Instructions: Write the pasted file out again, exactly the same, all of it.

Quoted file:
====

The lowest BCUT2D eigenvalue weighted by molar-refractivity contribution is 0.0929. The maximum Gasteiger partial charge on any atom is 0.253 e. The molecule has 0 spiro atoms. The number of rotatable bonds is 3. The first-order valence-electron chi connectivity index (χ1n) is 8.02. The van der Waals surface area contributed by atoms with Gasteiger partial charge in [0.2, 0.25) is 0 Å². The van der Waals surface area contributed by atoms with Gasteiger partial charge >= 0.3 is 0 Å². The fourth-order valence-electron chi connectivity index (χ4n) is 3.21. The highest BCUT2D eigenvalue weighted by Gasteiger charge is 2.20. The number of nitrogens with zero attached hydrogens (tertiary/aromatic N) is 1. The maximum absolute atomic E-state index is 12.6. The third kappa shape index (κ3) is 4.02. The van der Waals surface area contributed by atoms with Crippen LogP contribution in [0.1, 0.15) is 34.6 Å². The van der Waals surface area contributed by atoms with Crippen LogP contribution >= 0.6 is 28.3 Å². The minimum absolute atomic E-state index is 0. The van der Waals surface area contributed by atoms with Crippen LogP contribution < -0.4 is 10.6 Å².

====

The lowest BCUT2D eigenvalue weighted by molar-refractivity contribution is 0.0929. The maximum Gasteiger partial charge on any atom is 0.253 e. The molecule has 0 spiro atoms. The number of rotatable bonds is 3. The first-order valence-electron chi connectivity index (χ1n) is 8.02. The van der Waals surface area contributed by atoms with Gasteiger partial charge in [0.2, 0.25) is 0 Å². The van der Waals surface area contributed by atoms with Gasteiger partial charge >= 0.3 is 0 Å². The fourth-order valence-electron chi connectivity index (χ4n) is 3.21. The highest BCUT2D eigenvalue weighted by Gasteiger charge is 2.20. The number of nitrogens with zero attached hydrogens (tertiary/aromatic N) is 1. The maximum absolute atomic E-state index is 12.6. The third kappa shape index (κ3) is 4.02. The van der Waals surface area contributed by atoms with Crippen LogP contribution in [0.1, 0.15) is 34.6 Å². The van der Waals surface area contributed by atoms with Crippen LogP contribution >= 0.6 is 28.3 Å². The minimum absolute atomic E-state index is 0. The van der Waals surface area contributed by atoms with Crippen LogP contribution < -0.4 is 10.6 Å².